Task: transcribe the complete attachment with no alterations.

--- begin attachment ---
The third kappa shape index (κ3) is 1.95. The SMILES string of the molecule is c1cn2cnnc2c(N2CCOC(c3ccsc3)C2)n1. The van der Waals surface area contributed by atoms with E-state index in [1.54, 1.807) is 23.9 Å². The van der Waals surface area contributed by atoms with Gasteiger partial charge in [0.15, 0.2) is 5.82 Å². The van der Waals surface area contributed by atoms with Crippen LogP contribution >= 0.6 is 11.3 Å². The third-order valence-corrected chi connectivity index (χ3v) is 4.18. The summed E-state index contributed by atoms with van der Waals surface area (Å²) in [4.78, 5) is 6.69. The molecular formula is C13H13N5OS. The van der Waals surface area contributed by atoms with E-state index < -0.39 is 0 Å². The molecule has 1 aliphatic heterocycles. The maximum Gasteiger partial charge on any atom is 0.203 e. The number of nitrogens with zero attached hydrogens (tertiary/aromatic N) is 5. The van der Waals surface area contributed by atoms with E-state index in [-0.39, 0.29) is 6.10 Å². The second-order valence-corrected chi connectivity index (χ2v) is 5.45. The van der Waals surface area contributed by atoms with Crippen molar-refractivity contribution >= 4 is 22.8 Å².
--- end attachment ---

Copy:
The third kappa shape index (κ3) is 1.95. The SMILES string of the molecule is c1cn2cnnc2c(N2CCOC(c3ccsc3)C2)n1. The van der Waals surface area contributed by atoms with E-state index in [1.54, 1.807) is 23.9 Å². The van der Waals surface area contributed by atoms with Gasteiger partial charge in [0.15, 0.2) is 5.82 Å². The van der Waals surface area contributed by atoms with Crippen LogP contribution >= 0.6 is 11.3 Å². The third-order valence-corrected chi connectivity index (χ3v) is 4.18. The summed E-state index contributed by atoms with van der Waals surface area (Å²) in [4.78, 5) is 6.69. The molecular formula is C13H13N5OS. The van der Waals surface area contributed by atoms with E-state index < -0.39 is 0 Å². The molecule has 1 aliphatic heterocycles. The maximum Gasteiger partial charge on any atom is 0.203 e. The number of nitrogens with zero attached hydrogens (tertiary/aromatic N) is 5. The van der Waals surface area contributed by atoms with E-state index in [-0.39, 0.29) is 6.10 Å². The second-order valence-corrected chi connectivity index (χ2v) is 5.45. The van der Waals surface area contributed by atoms with Crippen molar-refractivity contribution >= 4 is 22.8 Å².